By ROB W. ANDERSON
When Briggs fourth-graders Caleb Davis and Justice Retzloff went to lunch Tuesday, they didn’t know a potentially life-changing event was about to take place.
The boys were bound for the room where they knew hunger pangs would disappear and recess would soon follow, but within minutes, Caleb would be putting into practice what he’s observed several times on television: the Heimlich maneuver.
Justice said he bit off a sizable piece of his dinner roll, started chewing, tried to take a drink – and knew right away he was choking.
“I just looked at Caleb and he saw my eyes. They were like – they had green in them and they were bulging,” Justice said. “It was like one minute after I started chewing.”
The boys began their friendship when they met playing pre-kindergarten little league sports, so they were familiar with each other’s facial and body gestures. Caleb was sitting on the same side of the bench table, and when he looked at his friend, he briefly wondered if Justice was kidding around.
Then he realized the moment was real, and life-threatening.
“He was kind of bending over [with his head lowered toward his knees]. I put my around him and went one, two, and it popped out,” Caleb said. “I’ve seen [the Heimlich maneuver] on TV before. When I did it, some girls were laughing at me. They stopped when they knew we weren’t joking.”
The lunch-room incident has prompted school officials at Briggs to begin looking into adding some first aid/crisis response training to its physical education curriculum, said school counselor Candi Davis, who also happens to be 10-year-old Caleb’s mother.
She was in Tulsa on the day of her son’s life-saving act.
“I was in Tulsa at a meeting, and I got a text from a teacher that said Caleb had just performed the Heimlich on another student and that the student is fine. That was our first concern,” Davis said. “I was very proud of Caleb, that he could think and act calm in a crisis situation and help his friend. He, on the other hand, didn’t seem to think it was much of a big deal. I left my meeting, and I called him and he said, ‘It’s recess, Mom, I’m busy,’ and he told me, ‘I was just helping my friend out and that’s what you do.’ I’m glad he knows that. When he came home that night, he said, ‘Mom do you think TV’s a waste of time anymore?’”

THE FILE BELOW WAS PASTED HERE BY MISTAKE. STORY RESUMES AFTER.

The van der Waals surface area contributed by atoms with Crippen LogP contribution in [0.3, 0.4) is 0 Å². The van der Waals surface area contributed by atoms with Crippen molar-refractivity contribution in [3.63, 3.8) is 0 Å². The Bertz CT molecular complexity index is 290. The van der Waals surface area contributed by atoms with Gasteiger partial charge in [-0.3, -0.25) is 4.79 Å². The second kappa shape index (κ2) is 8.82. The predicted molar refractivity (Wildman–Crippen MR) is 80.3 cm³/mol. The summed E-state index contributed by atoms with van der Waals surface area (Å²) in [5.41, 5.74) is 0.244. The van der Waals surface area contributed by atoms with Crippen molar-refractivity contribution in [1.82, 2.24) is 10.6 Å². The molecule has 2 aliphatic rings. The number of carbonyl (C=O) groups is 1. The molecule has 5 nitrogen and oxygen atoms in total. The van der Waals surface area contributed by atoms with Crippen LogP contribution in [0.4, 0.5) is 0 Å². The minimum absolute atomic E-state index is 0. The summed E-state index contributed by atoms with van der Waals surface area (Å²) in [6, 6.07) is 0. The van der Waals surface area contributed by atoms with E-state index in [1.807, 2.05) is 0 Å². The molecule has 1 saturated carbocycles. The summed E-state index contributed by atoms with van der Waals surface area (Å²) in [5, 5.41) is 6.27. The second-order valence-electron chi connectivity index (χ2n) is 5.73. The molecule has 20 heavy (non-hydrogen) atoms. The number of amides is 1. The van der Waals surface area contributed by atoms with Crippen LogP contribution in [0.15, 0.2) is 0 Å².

Since the incident, the boys said, their classmates have expressed concern for Justice and quizzed Caleb on how he knew to use the Heimlich maneuver. Justice said he wouldn’t have known what to do had he been alone, and urged the other kids never to play when eating, or joke around about serious matters.
“I would say don’t do it, because it can happen really fast,” he said.
In using the teachable moment, Davis’ mom said she talked to her son about what could be learned from the incident.
“What Caleb and I talked about most is what could come out of this, and it’s knowledge for other children,” she said.
“That is so important because it can happen anywhere, and it happens so fast. How can we equip other students or other young children to know how to act in a moment of crisis? We want to raise awareness and want kids at our school to be ready in any kind of crisis situation.”